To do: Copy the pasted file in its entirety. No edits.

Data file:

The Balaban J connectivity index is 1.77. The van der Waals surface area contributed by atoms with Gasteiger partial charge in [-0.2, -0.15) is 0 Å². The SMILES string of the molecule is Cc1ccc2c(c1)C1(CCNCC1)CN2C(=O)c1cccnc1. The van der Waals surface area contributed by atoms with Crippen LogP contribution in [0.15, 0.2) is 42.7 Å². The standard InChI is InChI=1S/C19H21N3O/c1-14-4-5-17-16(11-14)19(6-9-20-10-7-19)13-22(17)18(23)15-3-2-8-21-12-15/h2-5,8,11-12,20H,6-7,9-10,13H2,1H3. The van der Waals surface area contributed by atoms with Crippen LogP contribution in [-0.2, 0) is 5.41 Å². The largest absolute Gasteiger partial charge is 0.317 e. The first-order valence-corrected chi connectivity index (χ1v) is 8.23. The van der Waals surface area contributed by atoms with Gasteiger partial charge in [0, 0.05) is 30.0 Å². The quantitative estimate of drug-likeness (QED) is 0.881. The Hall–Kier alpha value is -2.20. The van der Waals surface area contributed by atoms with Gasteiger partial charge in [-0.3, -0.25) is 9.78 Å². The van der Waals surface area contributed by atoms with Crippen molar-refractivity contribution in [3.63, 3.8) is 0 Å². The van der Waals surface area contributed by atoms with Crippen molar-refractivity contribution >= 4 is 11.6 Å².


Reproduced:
The Balaban J connectivity index is 1.77. The van der Waals surface area contributed by atoms with Gasteiger partial charge in [-0.2, -0.15) is 0 Å². The SMILES string of the molecule is Cc1ccc2c(c1)C1(CCNCC1)CN2C(=O)c1cccnc1. The van der Waals surface area contributed by atoms with Crippen LogP contribution in [0.15, 0.2) is 42.7 Å². The standard InChI is InChI=1S/C19H21N3O/c1-14-4-5-17-16(11-14)19(6-9-20-10-7-19)13-22(17)18(23)15-3-2-8-21-12-15/h2-5,8,11-12,20H,6-7,9-10,13H2,1H3. The van der Waals surface area contributed by atoms with Crippen LogP contribution in [-0.2, 0) is 5.41 Å². The largest absolute Gasteiger partial charge is 0.317 e. The first-order valence-corrected chi connectivity index (χ1v) is 8.23. The van der Waals surface area contributed by atoms with Gasteiger partial charge in [0, 0.05) is 30.0 Å². The quantitative estimate of drug-likeness (QED) is 0.881. The Hall–Kier alpha value is -2.20. The van der Waals surface area contributed by atoms with Gasteiger partial charge in [-0.3, -0.25) is 9.78 Å². The van der Waals surface area contributed by atoms with Crippen molar-refractivity contribution in [3.63, 3.8) is 0 Å². The van der Waals surface area contributed by atoms with Crippen molar-refractivity contribution >= 4 is 11.6 Å².